Watching for surprises

Ed Cannon (
Sat, 21 Dec 1996 05:17:21 -0600

Bart De Pontieu <> wrote:

>One of the reasons I observe 
>satellites is because they very frequently bring an element of surprise
>in an observing session. Sometimes they'll be steady all of a sudden,
>or vice versa : flashing with unexpectedly low flash periods. Sometimes
>air drag or maneuvering will have made them late or early with respect
>to predictions. And, of course, sometimes they will be faint, or fainter
>than expected. Or at other times they'll be more brilliant you could
>ever imagine them to be. This is part of what makes satellite observing
>fun, for me.

I quote him just to report a few of my most surprising (and exciting, to
me) observations (so far).

First, the other morning I dragged myself out of bed (as I'm a "night owl", 
I find morning observing particularly stressful, but I'm almost always 
happy that I did get up) on a beautiful clear morning.  One thing I was 
planning was to see if I could see a bright (pred. mag. 1.4) HST (90-37B, 
20580) pass 25 minutes after Quicksat's 10-degree-twilight time.  Before 
that, though, I saw two objects "playing chase" (09854/77-15B followed 
very closely by 07004/73-107B).  (I always enjoy seeing two [or three!]
objects in the same field of vision; the first time it was unexpected.  By 
the time for the Hubble pass (Dec. 19, 12:59:15 UT; 6:59:15 CST), some thin 
clouds had suddenly moved in, and I was pessimistic but noticed that I could 
still see a few bright stars.  Sure enough, I saw -- through the thin clouds 
and in twilight -- HST and was able to follow it for over two minutes.  As 
it neared and passed culmination (6:59:45), it kept brightening.  Then at 
about 7:00:20, it suddenly brightened into a **magnificent** specular flash 
at or near the -5 that Mike has in a comment in his quicksat.mag file.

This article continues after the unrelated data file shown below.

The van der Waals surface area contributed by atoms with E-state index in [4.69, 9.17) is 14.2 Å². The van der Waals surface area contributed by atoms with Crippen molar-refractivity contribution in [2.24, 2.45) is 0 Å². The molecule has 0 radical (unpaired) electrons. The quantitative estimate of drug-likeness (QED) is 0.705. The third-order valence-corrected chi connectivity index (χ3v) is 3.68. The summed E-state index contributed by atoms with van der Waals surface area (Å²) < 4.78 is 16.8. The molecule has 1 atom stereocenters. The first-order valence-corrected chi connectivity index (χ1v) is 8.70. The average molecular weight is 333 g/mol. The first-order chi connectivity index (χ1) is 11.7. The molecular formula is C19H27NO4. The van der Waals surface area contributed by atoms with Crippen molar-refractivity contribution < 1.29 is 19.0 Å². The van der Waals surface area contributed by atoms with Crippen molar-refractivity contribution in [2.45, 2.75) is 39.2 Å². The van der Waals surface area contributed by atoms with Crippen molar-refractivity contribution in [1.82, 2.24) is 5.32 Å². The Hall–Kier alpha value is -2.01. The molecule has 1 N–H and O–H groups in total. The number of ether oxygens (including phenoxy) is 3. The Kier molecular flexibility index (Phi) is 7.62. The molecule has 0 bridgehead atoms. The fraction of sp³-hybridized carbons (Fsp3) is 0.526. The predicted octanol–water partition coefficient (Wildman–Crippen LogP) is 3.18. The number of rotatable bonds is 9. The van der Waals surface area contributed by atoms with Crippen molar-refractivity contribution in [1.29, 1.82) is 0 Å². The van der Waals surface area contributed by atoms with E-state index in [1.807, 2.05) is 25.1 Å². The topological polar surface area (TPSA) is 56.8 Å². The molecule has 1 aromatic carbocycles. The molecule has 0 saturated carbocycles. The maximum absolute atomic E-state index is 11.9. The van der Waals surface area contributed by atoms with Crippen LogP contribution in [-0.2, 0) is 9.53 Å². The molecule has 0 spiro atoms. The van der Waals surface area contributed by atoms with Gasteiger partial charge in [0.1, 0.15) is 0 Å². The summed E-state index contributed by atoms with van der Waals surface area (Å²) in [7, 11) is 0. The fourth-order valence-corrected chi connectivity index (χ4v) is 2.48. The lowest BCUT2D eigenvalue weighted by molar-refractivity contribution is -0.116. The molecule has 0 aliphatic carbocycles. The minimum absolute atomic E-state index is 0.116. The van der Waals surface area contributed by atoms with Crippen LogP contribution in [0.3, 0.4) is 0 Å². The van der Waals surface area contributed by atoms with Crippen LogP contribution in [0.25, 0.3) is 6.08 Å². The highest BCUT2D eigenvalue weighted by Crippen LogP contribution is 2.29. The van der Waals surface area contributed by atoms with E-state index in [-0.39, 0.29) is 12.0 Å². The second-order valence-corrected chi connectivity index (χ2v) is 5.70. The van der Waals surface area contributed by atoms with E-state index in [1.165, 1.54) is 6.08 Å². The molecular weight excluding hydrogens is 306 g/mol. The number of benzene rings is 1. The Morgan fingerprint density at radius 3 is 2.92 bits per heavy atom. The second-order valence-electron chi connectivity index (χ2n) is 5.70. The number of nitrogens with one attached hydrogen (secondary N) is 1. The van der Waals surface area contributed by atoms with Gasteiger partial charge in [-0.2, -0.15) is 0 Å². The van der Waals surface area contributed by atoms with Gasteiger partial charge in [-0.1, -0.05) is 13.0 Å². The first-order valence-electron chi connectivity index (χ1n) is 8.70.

(Thus I will vouch for Mike's comment on HST's brightening!)  The flash 
lasted perhaps 1/2 second.  Then I continued to watch the satellite for 
about 65 seconds after that.

Just a few days before that (Dec. 13, another morning!), after watching a
mag. 0.9 perigee pass of 00694 (63-47A), slowly tumbling (I counted three 
full periods -- over 2 minutes), a couple of minutes later I looked for EUVE 
(21987/92-31A), which I had seen a few times before.  It was predicted to be 
mag. 3.5-3.6, and it appeared just about true to the prediction.  Then right 
at culmination (Dec. 13, 11:56:04 UT, 5:56:04 CST), it displayed a specular 
flash up to approximately mag. 1 or 0!  I didn't expect anything like that, 
and it was neat!  I also observed two "unknowns" (not on my predictions), 
and that's always fun.  Finally, I also saw (not counting some possibles at 
the edge of my peripheral vision) at least 16 Geminid meteors that morning 
in perhaps about an hour of meteor-watching, and that was from a mid-city 

I've also really enjoyed the few very bright flashers I've seen in the last 
several months.  Flash ... (8 or 10 or 12 seconds) ... Flash ... Flash!  
Wow!  And a Cosmos Rk last spring or early summer, flashing twice a second -- 
when I wasn't expecting anything like that.  If I hadn't had predictions, I'd 
have been convinced that it was an airplane.  (But it did the same thing for 
me again the following morning, so I really certain then.)  

Then there's EGP (binoculars or telescope, of course, from this location)!  

Then there was the very bright unknown I saw several months ago, about 10
or 15 minutes after a nearly parallel pass of 00694.  (Probably due to the
less than precise time I provided to Mike, he wasn't able to find a match.  
I've kind of wondered if it could possibly have been the Shuttle, as there 
was a Shuttle pass that morning -- but not for that time.  I think there 
was some problem with the Shuttle's elements on that mission, causing people
to look too late.)

Then there was Cosmos 2053, when Sue Worden and I, while at a star party, 
both saw it turn from white to a bright blue-white and stay that color for
30 seconds or so.

Then there was seeing my first Shuttle re-entry just the other day, Dec. 7.
I didn't have the best vantage point, but it was so beautifully obvious --
a very bright streak stretching across the sky, very low, parallel to the
horizon.  I was EXCITED!  (Much appreciation to Mike for the estimate of 
that event that he put up on his Web page the day before!)

So, please pardon the long message, but I wanted to back up Bart's point
that much of the enjoyment is in the surprises -- although fulfilled
predictions are very satisfying also.

But, no observing this morning....  It's cloudy.

Regards to all,

Ed Cannon
Austin, Texas, USA
30.30N x 97.73W